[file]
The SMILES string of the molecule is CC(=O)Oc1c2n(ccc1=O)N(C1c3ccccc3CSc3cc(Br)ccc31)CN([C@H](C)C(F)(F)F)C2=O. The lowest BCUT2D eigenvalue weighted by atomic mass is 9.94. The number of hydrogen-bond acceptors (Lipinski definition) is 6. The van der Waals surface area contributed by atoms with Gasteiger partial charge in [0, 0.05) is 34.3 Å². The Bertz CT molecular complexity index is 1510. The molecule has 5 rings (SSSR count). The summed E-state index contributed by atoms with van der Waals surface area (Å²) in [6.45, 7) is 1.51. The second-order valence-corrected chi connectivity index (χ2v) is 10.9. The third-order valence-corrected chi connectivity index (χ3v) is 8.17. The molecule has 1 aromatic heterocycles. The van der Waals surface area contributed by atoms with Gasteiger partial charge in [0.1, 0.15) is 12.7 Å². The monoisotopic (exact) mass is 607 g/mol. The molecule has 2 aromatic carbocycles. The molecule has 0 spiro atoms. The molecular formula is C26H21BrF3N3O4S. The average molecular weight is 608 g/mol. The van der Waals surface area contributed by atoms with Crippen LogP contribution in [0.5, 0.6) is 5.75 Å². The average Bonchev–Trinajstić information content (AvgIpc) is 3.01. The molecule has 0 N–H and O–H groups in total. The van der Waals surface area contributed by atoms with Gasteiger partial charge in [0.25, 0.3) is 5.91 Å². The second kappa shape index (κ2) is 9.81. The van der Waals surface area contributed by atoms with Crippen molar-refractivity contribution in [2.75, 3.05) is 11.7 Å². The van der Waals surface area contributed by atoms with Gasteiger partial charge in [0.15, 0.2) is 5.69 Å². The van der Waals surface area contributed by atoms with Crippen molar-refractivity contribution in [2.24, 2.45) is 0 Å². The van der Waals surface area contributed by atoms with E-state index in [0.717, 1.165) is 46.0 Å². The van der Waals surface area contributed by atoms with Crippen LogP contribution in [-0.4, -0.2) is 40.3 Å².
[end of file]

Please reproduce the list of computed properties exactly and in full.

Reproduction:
The SMILES string of the molecule is CC(=O)Oc1c2n(ccc1=O)N(C1c3ccccc3CSc3cc(Br)ccc31)CN([C@H](C)C(F)(F)F)C2=O. The lowest BCUT2D eigenvalue weighted by atomic mass is 9.94. The number of hydrogen-bond acceptors (Lipinski definition) is 6. The van der Waals surface area contributed by atoms with Gasteiger partial charge in [0, 0.05) is 34.3 Å². The Bertz CT molecular complexity index is 1510. The molecule has 5 rings (SSSR count). The summed E-state index contributed by atoms with van der Waals surface area (Å²) in [6.45, 7) is 1.51. The second-order valence-corrected chi connectivity index (χ2v) is 10.9. The third-order valence-corrected chi connectivity index (χ3v) is 8.17. The molecule has 1 aromatic heterocycles. The van der Waals surface area contributed by atoms with Gasteiger partial charge in [0.1, 0.15) is 12.7 Å². The monoisotopic (exact) mass is 607 g/mol. The molecule has 2 aromatic carbocycles. The molecule has 0 spiro atoms. The molecular formula is C26H21BrF3N3O4S. The average molecular weight is 608 g/mol. The van der Waals surface area contributed by atoms with Crippen LogP contribution in [0.5, 0.6) is 5.75 Å². The average Bonchev–Trinajstić information content (AvgIpc) is 3.01. The molecule has 0 N–H and O–H groups in total. The van der Waals surface area contributed by atoms with Gasteiger partial charge in [0.25, 0.3) is 5.91 Å². The second kappa shape index (κ2) is 9.81. The van der Waals surface area contributed by atoms with Crippen molar-refractivity contribution in [2.75, 3.05) is 11.7 Å². The van der Waals surface area contributed by atoms with Gasteiger partial charge in [0.15, 0.2) is 5.69 Å². The van der Waals surface area contributed by atoms with Crippen molar-refractivity contribution in [2.24, 2.45) is 0 Å². The van der Waals surface area contributed by atoms with E-state index in [0.717, 1.165) is 46.0 Å². The van der Waals surface area contributed by atoms with Crippen LogP contribution in [-0.4, -0.2) is 40.3 Å².